« 上一頁繼續 »
"The armipotent Mars, of lances the almighty, Gave Hector a gift, the heir of Ilion:
A man so breath'd, that certain he would fight, yea, From morn till night, out of his pavilion.
I am that flower,”—
Arm. Sweet lord Longaville, rein thy tongue. Long. I must rather give it the rein, for it runs against Hector.
Dum. Ay, and Hector 's a greyhound.
Arm. The sweet war-man is dead and rotten; sweet chucks, beat not the bones of the buried: when he breath'd, he was a man-but I will forward with my device: Sweet royalty, [to the PRINCESS] bestow on me the sense of hearing. [BIRON whispers COSTARD. Prin. Speak, brave Hector: we are much delighted. Arm. I do adore thy sweet grace's slipper. Boyet. Loves her by the foot.
Dum. He may not by the yard.
Arm. "This Hector far surmounted Hannibal,”Cost. The party is gone, fellow Hector, she is gone; she is two months on her way.
Arm. What meanest thou?
Cost. Faith, unless you play the honest Trojan, the poor wench is cast away: she 's quick; the child brags in her belly already; 't is yours.
Arm. Dost thou infamonize me among potentates? thou shalt die.
Cost. Then shall Hector be whipped, for Jaquenetta that is quick by him; and hanged, for Pompey that is dead by him.
Dum. Most rare Pompey!
Boyet. Renowned Pompey!
Biron. Greater than great, great, great, great Pompey ! Pompey the huge!
Dum. Hector trembles.
Biron. Pompey is moved :-More Ates, more Ates; stir them on! stir them on!
Dum. Hector will challenge him.
Biron. Ay, if he have no more man's blood in 's belly than will sup a flea.
Arm. By the north pole, I do challenge thee.
Cost. I will not fight with a pole, like a northern man; I'll slash; I'll do it by the sword :—I pray you, let me borrow my arms again.
Dum. Room for the incensed worthies.
Cost. I'll do it in my shirt.
Dum. Most resolute Pompey!
Moth. Master, let me take you a button-hole lower. Do you not see, Pompey is uncasing for the combat? What mean you? you will lose your reputation.
Arm. Gentlemen, and soldiers, pardon me; I will not combat in my shirt.
Dum. You may not deny it; Pompey hath made the challenge.
Arm. Sweet bloods, I both may and will.
Biron. What reason have you for 't?
Arm. The naked truth of it is, I have no shirt; I go woolward for penance.a
Boyet. True, and it was enjoined him in Rome for want of linen: since when, I'll be sworn, he wore none but a dishclout of Jaquenetta's; and that 'a wears next his heart, for a favour.
Mer. God save you, madam!
But that thou interrupt'st our merriment.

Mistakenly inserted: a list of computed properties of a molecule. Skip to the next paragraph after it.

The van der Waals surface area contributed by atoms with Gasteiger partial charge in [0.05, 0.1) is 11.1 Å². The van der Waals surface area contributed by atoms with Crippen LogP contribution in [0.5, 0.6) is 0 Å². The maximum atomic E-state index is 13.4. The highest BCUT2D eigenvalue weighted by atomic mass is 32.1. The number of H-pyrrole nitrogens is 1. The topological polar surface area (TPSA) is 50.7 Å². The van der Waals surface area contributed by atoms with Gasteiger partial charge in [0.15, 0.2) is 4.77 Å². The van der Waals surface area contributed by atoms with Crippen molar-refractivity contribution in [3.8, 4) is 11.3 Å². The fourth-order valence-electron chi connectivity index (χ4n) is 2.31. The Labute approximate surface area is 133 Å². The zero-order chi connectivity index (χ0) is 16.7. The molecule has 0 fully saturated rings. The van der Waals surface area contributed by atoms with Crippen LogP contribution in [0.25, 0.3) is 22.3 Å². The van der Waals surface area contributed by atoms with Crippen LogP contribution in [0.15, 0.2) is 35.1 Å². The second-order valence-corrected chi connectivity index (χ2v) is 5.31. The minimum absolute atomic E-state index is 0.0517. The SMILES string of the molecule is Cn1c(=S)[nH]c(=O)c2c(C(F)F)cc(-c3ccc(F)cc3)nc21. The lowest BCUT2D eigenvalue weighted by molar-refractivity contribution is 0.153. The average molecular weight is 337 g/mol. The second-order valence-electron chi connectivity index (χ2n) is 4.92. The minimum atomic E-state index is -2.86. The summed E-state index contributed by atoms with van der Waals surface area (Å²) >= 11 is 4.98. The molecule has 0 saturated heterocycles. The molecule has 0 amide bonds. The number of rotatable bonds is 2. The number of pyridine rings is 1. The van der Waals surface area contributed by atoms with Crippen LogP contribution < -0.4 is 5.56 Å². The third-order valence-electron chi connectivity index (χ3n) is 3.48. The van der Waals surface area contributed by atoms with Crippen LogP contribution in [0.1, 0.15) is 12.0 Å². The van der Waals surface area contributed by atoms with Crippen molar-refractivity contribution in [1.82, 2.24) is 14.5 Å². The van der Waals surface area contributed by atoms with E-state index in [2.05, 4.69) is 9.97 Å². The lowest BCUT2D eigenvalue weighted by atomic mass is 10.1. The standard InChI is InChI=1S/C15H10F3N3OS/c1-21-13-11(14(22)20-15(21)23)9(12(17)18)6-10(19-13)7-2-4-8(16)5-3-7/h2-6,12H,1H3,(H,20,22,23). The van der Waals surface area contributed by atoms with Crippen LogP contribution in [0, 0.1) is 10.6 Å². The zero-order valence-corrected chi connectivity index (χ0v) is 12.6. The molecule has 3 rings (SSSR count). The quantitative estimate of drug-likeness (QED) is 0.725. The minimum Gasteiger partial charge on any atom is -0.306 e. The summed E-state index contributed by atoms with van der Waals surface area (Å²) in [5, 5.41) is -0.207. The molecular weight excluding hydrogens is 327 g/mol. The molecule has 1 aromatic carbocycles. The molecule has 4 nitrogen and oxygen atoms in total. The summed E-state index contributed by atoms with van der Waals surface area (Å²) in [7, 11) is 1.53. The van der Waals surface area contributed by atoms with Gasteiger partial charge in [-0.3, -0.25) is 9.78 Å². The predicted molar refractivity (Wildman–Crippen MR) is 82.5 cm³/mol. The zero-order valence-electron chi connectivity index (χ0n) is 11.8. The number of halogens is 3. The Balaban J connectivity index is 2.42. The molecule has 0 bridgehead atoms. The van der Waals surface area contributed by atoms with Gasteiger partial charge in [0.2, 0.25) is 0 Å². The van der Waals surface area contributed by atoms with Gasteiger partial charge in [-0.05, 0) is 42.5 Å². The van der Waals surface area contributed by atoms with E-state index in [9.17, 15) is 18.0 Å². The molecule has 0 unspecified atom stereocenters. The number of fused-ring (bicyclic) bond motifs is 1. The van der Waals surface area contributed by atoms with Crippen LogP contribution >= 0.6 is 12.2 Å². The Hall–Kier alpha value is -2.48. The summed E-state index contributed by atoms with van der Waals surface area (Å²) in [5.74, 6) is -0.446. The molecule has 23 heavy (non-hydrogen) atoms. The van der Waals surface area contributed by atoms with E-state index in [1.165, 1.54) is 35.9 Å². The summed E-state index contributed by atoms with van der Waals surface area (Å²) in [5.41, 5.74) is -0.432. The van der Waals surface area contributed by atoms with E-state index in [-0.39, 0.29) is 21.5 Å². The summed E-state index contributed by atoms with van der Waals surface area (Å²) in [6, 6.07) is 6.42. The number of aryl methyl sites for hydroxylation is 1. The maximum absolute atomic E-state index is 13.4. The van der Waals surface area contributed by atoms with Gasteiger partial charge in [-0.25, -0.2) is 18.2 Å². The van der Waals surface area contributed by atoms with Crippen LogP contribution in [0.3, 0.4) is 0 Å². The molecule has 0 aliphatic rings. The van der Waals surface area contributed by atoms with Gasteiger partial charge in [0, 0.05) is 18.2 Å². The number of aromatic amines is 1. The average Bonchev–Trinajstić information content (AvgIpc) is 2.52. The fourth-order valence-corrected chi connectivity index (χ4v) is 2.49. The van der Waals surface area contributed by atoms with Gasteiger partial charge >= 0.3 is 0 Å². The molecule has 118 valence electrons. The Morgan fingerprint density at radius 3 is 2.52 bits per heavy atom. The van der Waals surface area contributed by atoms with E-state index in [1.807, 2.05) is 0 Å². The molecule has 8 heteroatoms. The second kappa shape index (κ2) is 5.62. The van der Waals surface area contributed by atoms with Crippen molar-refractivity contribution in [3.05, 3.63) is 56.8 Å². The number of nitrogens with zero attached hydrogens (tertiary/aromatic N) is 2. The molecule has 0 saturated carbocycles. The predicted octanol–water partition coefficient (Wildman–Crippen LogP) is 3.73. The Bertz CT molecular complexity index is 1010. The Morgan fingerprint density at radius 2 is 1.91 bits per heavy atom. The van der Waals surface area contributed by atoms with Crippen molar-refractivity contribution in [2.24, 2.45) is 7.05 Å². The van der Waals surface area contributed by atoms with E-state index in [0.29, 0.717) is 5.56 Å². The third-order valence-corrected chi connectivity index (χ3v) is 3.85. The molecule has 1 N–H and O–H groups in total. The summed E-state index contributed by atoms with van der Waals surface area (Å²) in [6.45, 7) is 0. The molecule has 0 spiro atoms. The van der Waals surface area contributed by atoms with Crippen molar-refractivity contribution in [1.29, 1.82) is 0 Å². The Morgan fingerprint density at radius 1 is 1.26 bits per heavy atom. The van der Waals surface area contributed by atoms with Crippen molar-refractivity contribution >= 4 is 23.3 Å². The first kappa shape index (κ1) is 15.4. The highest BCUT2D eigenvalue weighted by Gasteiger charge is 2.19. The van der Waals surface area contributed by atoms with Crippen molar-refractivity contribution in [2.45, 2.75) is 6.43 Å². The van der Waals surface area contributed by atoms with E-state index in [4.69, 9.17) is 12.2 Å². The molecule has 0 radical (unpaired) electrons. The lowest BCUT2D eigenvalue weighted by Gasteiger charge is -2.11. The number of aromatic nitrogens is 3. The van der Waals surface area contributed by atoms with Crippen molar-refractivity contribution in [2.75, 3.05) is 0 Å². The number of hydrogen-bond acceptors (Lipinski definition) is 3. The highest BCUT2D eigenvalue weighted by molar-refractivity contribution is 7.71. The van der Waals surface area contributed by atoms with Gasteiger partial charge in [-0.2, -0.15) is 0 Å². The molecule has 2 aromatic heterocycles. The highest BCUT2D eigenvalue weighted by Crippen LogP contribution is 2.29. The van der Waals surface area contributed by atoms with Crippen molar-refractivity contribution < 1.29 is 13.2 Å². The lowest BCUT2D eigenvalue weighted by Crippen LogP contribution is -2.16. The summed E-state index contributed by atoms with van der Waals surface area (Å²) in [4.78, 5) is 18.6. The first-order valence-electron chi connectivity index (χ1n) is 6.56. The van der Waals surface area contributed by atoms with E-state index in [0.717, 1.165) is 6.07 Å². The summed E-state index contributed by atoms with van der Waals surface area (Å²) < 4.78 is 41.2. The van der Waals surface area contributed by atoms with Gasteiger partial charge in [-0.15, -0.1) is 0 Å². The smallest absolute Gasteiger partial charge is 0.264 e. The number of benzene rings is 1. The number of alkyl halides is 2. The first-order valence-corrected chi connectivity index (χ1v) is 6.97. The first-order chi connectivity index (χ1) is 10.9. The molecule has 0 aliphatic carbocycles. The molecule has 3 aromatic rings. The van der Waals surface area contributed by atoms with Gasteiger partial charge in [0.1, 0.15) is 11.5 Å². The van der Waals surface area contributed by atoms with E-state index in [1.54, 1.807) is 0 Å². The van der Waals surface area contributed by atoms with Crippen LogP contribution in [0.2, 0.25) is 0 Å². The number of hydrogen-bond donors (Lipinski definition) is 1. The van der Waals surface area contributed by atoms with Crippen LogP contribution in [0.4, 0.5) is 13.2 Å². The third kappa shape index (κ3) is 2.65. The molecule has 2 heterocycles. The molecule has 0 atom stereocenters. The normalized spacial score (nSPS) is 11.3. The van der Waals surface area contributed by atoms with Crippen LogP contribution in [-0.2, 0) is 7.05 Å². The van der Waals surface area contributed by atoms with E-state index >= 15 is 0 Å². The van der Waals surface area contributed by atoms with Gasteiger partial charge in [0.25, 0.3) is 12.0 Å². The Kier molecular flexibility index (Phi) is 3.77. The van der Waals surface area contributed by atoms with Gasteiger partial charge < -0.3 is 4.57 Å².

Mer. I am sorry, madam; for the news I bring Is heavy in my tongue. The king, your fatherPrin. Dead, for my life.
a Woolward, wanting the shirt, so as to leave the woollen cloth of the outer coat next the skin.
Mer. Even so; my tale is told.
Biron. Worthies, away; the scene begins to cloud. Arm. For mine own part, I breathe free breath: I have seen the day of wrong through the little hole of discretion, and I will right myself like a soldier. [Ex. Worthies. King. How fares your majesty?
Prin. Boyet, prepare; I will away to-night. King. Madam, not so; I do beseech you stay. Prin. Prepare, I say.-I thank you, gracious lords, For all your fair endeavours; and entreat, Out of a new-sad soul, that you vouchsafe In your rich wisdom, to excuse, or hide, The liberal opposition of our spirits: If over-boldly we have borne ourselves In the converse of breath, your gentleness Was guilty of it.-Farewell, worthy lord! A heavy heart bears not a humble tongue : Excuse me so, coming so short of thanks For my great suit so easily obtain'd.
King. The extreme parts of time extremely form All causes to the purpose of his speed;
And often, at his very loose, decides
That which long process could not arbitrate:
The holy suit which fain it would convince;
From what it purpos'd; since, to wail friends lost,
As to rejoice at friends but newly found.
Prin. I understand you not; my griefs are double. Biron. Honest plain words best pierce the ears of grief;
And by these badges understand the king.
For your fair sakes have we neglected time;
Play'd foul play with our oaths. Your beauty, ladies,
Hath much deform'd us, fashioning our humours
All wanton as a child, skipping, and vain ;
To those that make us both,-fair ladies, you:
Prin. We have receiv'd your letters, full of love;
Dum. Our letters, madam, show'd much more than jest.
We did not quote them so.
A time, methinks, too short
To make a world-without-end bargain in :
No, no, my lord, your grace is perjur'd much,
a Bombast, from bombagia, cotton wool used as stuffing.
Full of dear guiltiness; and, therefore this,-
Change not your offer made in heat of blood;
Come challenge, challenge me by these deserts,
For the remembrance of my father's death.,
King. If this, or more than this, I would deny,
Hence ever then my heart is in thy breast.
Biron. And what to me, my love? and what to me? Dum. But what to me, my love? but what to me? Kath. A wife!-A beard, fair health, and honesty ; With three-fold love I wish you all these three.
Dum. O, shall I say, I thank you, gentle wife? Kath. Not so, my lord ;-a twelvemonth and a day I'll mark no words that smooth-fac'd wooers say: Come when the king doth to my lady come, Then, if I have much love, I'll give you some.
Dum. I'll serve thee true and faithfully till then. Kath. Yet swear not, lest you be forsworn again.